This is used to a great extent in modern horror and can be seen in practically most of the genre. Let's have a look at a prime example, here's a clip from The Sixth Sense — the realisation is more than just an ambiguity between the characters, the ambiguity of realisation remains here from this scene until the end of the film.

(Please watch the film in order to view this scene as it cannot be posted due to copyright law). 

2. Landscapes and Mazes

Since the character's mental state must be understood for the film to have a psychological effect - hysteria is the route a lot of filmmakers have been down. According to Lovecraftian ideologies - madness and confusion should be presented in settings that reflect the character and their mind. This is done in Lovecraft's The Alchemist in which the protagonist revisits an "old chateau" his family used to live in and says it has been ruined by the "storms of generations". This is seen to inspire the famous "Maze Sequence" in The Shining. Not only depicting the madness of Jack himself, but also offering the child a place to hide - leaving it ambiguous as to whether the maze represents the mental state of Jack or the thought sequence of the child. 

The Shining - Final Maze Sequence

3. The Old and The Ageing 

Often used to depict settings of Horror, the Old and Ageing was actually used in Lovecraftian Horror to show the "state" of things. For example; the character that we were to pay attention to would offer us some insight into who they are by presenting us with something of their past and then filling it with horrible dimensions that make us question the mental stability of our character.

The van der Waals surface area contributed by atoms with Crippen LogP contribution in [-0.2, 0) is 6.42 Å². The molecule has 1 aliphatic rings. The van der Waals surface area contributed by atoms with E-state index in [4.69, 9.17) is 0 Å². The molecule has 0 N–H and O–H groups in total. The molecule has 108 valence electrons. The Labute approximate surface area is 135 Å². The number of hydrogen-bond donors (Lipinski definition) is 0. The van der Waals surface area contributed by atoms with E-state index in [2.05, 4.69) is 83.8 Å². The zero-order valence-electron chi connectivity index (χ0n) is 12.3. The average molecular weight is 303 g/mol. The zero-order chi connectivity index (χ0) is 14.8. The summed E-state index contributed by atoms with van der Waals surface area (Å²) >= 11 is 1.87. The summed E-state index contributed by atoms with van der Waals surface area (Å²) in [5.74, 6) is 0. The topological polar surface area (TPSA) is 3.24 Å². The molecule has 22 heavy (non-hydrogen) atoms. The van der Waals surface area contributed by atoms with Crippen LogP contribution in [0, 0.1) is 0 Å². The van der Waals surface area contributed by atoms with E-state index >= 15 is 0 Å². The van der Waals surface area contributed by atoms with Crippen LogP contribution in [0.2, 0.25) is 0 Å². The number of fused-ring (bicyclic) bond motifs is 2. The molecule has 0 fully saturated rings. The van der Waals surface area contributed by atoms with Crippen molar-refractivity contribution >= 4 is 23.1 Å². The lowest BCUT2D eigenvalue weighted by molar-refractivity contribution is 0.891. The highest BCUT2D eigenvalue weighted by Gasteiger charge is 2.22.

In Lovecraft's The Alchemist, this is focussed on as the character we rely on for the story, approaches the location. The line "old chateau of my ancestors" is followed through with "storms of generations" giving both a personal and a dark tone to the piece. The very suggestion that we don't know our narrator/protagonist is quite uncomfortable to us, but it is really that element of something old and ageing that is used as information about them that does it. The information about this protagonist is that they must have been from a good family if the family lived in an "old chateau" - but then something must have gone bad because the "storm of generations" came to darken the atmosphere. 

Let's have a look at the way in which the great Conjuring 2 explores this theme. In the clip below we see the entrance into the house - everything about the house looks pretty normal and then we get a shot of some old rusty chains before we go into an old abandoned room that looks as if it hasn't been used in a very long time. 

The Conjuring 2 - Entering the Crucifix Room